I stepped outside to the deck and gazed out at the semi jungle landscape on each side of the great waterway. The dense tropical air instantly wrapped around me in a sultry embrace. It was awe inspiring to imagine men just a century ago, struggling against this brutal heat, disease and the savagery of the jungle to carve out this massive system of waterways. I marveled at the sheer ingenuity of the engineers. The Panama Canal is a triumph of human will, creativity and determination. It is as incredible an achievement as that of the Mayans centuries ago.
It was lunchtime when we sailed out onto the huge man-made body of water, Gatun Lake, and I was hungry. We had a few hours to go before we would be entering the downhill set of locks. I decided to go down for lunch. The view of the lake from the air-conditioned comfort of the ship's dining room was superb. As I dined on an exquisite lunch of poached sole with baby asparagus, I couldn't help but appreciate the almost surreal world that we inhabited. Certainly, it would have been science fiction to those who had struggled so valiantly to make this fantastical existence so comfortably real for us. Ah, the wondrous rewards of man's ingenuity.
Promptly at 2 p.m., we entered the Gatun Locks, the system lowering our ship down to sea level on the Caribbean side. By sunset, we were again out on the high seas. Our historic 9-hour transit across the Panama Canal was over. On our way back to Ft. Lauderdale, we enjoyed an all-too-brief stop at the charmingly preserved colonial city, Cartagena in Colombia. Like a dream, our two-week floating Star Trek convention was over. But the rich lessons from the past, experienced on this ocean trek, will remain with me for a long time.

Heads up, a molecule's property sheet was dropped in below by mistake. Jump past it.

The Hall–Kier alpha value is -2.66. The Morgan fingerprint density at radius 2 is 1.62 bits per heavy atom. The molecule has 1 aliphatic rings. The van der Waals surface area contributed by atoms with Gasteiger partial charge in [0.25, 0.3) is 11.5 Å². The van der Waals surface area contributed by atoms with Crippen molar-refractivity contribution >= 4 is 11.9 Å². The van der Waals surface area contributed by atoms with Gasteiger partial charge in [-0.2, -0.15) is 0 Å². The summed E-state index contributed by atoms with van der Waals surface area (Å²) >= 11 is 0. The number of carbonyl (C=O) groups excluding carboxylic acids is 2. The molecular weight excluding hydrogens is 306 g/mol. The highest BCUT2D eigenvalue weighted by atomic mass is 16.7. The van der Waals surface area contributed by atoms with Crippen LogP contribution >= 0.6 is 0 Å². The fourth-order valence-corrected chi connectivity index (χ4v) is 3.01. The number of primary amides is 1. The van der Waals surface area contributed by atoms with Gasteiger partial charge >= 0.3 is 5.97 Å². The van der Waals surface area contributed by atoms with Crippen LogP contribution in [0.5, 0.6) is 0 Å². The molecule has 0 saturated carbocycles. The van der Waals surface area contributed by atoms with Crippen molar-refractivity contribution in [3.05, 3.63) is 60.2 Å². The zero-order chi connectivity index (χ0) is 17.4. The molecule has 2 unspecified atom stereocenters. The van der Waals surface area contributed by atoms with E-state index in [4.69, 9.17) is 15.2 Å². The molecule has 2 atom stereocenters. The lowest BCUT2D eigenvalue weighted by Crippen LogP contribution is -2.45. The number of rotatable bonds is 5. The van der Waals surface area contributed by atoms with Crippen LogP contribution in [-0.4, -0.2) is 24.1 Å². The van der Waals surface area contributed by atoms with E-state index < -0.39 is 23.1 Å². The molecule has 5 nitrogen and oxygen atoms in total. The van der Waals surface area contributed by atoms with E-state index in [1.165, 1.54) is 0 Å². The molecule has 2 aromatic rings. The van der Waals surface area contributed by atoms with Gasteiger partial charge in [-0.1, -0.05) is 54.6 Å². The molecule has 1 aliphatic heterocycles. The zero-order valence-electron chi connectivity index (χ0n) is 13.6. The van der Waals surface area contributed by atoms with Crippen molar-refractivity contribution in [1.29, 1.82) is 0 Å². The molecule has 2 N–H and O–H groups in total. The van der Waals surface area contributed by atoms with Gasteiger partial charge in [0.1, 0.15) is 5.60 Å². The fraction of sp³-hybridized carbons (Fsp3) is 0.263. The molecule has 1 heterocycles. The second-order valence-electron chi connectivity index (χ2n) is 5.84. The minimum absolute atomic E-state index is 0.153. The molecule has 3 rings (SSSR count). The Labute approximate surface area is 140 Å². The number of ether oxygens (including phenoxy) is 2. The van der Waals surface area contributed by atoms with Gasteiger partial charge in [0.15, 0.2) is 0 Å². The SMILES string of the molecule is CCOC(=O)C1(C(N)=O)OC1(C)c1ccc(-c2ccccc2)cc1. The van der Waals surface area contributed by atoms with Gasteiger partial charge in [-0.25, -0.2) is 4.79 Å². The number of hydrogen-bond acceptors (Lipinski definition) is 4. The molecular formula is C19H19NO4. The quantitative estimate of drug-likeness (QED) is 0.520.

Two days after returning from the cruise, I flew off to another Star Trek event -- this one, a land based convention. It, too, was a rich experience in a city dense with history -- the former, and once again, capital of Germany -- Berlin.
The convention, "Galileo 7-III," was gigantic. Over 2,500 fans gathered from throughout Europe and even a few from the U.S. Berlin was the place to be for Star Trek fans that weekend. The huge attendance, however, seemed to overwhelm the management of the convention. There were program delays, interminable lines and confusion. Yet, bless their hearts, the fans' enthusiasm remained unabated. The applause at each program event was thunderous. They reveled in the joy of sharing a weekend with kindred souls. And the convention raised 30 thousand German marks for charity as well.
But what truly impressed me was the city of Berlin itself. Here was a city, mindful of its history, vigorously building a future of unity. At a point in time when Europe is struggling to join eleven nations in an economic union, and when Germany is heroically working to bring together its two parts brutally separated for decades by a political wall, Berlin was building a world city. To accomplish this, the city had gathered some of the best architects from throughout the world. There were dazzling buildings designed by architects from the United States, Italy, Japan, Holland and, of course, Germany. Berlin was the shining symbol of a people confidant of their destiny and building for the next millenium. I sensed it in the spirit of the people. I felt it in the dynamism of the city. I saw it in the architecture of the new buildings.